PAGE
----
Source: Voxel8.

At the Consumer Electronics Show in January, a start-up named Voxel8 debuted the world's first 3D electronics printer. The device, which shares the company's name,can 3D-print conductive ink as well as objects that feature the ability to embed electronic components -- and it sits comfortably on a desk. It holds the potential to revolutionize the way electronics are designed and made, and could be disruptive to other 3D printing companies.  

During the recently held Inside 3D Printing Conference in New York City, 3D printing specialist Steve Heller had the opportunity to interview Dan Oliver, co-founder of Voxel8.

In the following video, the pair discuss the motivation behind co-founding Voxel8, how its technology works, the design implications, the value and future of 3D-printed electronics, proof of concepts, and the interplay between software and hardware in this new and exciting world.

A full transcript follows the video.

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Steve Heller: Hey, Fools, Steve Heller here. I'm joined today with Dan Oliver. He is the co-founder of Voxel8, a very interesting up-and-coming 3D-printed electronics platform is what they've developed, out of a Harvard lab for material sciences. I'll let him do all the technical talking here.

Thank you for being here today, Dan, I really appreciate it. Let's just get right into it. What motivated you to co-found Voxel8?

Dan Oliver: I actually graduated from Harvard Business School and received a fellowship to try to commercialize the technology out of one of the labs around Harvard. Jennifer Lewis [Voxel8's founder] had an amazing [3D printing] technology and was already starting to commercialize her technology, and had a number of really awesome Ph.D. students that we actually co-founded the company with.

We were really excited to bring a new dimension to 3D printing, allowing these novel [unique] materials to push the limits of functionality that 3D printing could have. We're trying to get past shapes, and really get toward adding embedded electronics and things like that.

Heller: Can you walk me through how this technology actually works on a high level?

Oliver: Yes. Effectively, we have a number of different materials that we're able to co-print together.

The idea is that you can lay down a layer of something like a plastic... if you look at the bottom of this, this is all plastic PLA. You can leave a little channel, and then we come back through with another material and fill in that channel.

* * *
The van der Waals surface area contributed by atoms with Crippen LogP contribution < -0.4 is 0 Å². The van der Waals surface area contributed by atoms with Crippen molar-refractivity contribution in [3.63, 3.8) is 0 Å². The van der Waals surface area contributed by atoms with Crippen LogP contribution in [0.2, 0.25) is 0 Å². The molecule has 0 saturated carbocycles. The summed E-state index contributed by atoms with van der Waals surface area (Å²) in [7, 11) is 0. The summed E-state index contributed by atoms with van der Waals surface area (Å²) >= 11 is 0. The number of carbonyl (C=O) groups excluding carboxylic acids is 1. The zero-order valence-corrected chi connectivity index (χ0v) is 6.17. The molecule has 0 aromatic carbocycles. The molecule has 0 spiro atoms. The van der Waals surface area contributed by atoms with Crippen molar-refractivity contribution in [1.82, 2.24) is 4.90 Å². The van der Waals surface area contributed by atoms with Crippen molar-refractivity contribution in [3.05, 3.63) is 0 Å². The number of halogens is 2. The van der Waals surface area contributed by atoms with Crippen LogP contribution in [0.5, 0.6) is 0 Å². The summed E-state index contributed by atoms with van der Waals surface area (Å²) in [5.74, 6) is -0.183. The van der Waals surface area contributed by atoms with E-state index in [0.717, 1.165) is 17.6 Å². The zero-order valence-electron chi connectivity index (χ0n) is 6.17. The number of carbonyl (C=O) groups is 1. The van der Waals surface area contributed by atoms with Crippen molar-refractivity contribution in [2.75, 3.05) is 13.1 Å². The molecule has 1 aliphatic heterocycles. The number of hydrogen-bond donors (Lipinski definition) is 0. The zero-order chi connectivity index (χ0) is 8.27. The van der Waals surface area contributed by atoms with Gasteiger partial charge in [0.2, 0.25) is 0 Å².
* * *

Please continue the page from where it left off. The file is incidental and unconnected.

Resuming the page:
In this case, it's a highly conductive ink that cures at room temperature, so it's a low-cure temperature conductive ink. What this allows us to do is effectively create electrical interconnections between electrical components, that we can then embed inside.

This is actually a half-printed quadcopter. What we've done here is embedded an entire PCB [printed circuit] board, and then run connective traces from the pads on the PCB board, out to the motor connections that we'll stuff in later.

You can start adding in electrical components and start adding to the functionality of the part you're printing, so you don't just have a figurine or a statue; you have a fully functioning quadcopter coming off your device.

Heller: It's not necessarily like you're 3D printing circuit boards with semiconductors on it. It's more that you're creating the pathways so that channels can be embedded into the part. What does that do from the design perspective?

Oliver: We're not really doing semiconductor processes with this.

We figured semiconductors are really great at making really small, very useful components that have a lot of power. But if we can break those interconnections between all the components on your circuit board, it really frees up the geometry you're able to create.

Imagine trying to get that typical rectangular circuit board into smaller and smaller places, and in more and more integrated devices.

Think about a hearing aid, something like that, where you need a large number of electronics in a really small area. Having that freedom of geometry really allows you to stuff that volume full of electronics and get the most processing power and electronics in that small area that you can.

Heller: Let's talk about why 3D-printed electronics. Let's get into that a little bit more, philosophically speaking.

Oliver: I see a movement in electronics having to become more seamless and more integrated into our everyday lives.

Whether that's the Internet of Things movement, where everything needs a sensor, an antenna, and a power source, effectively, to gather all this data, or it's the mobile movement where we need computing on our bodies at all times, whether it's the next-generation wearable or it's your smartphone, I see electronics really needing to get more and more integrated into our everyday lives.

Effectively, the way that's going to be done is by the geometry of the electronics that we create being able to be flexible. There's no better technology out there for making crazy [complex] geometries than 3D printing.

Heller: Today we're talking about laying conductive ink. Where do you think this technology is going in the future?

Oliver: We're super-excited! We launched out of a material science lab. Professor Jennifer Lewis is our CEO and inventor of this technology. She's done so many amazing things that we want to work on. She's 3D-printed lithium-ion batteries, she's done high-strength composites and things like that.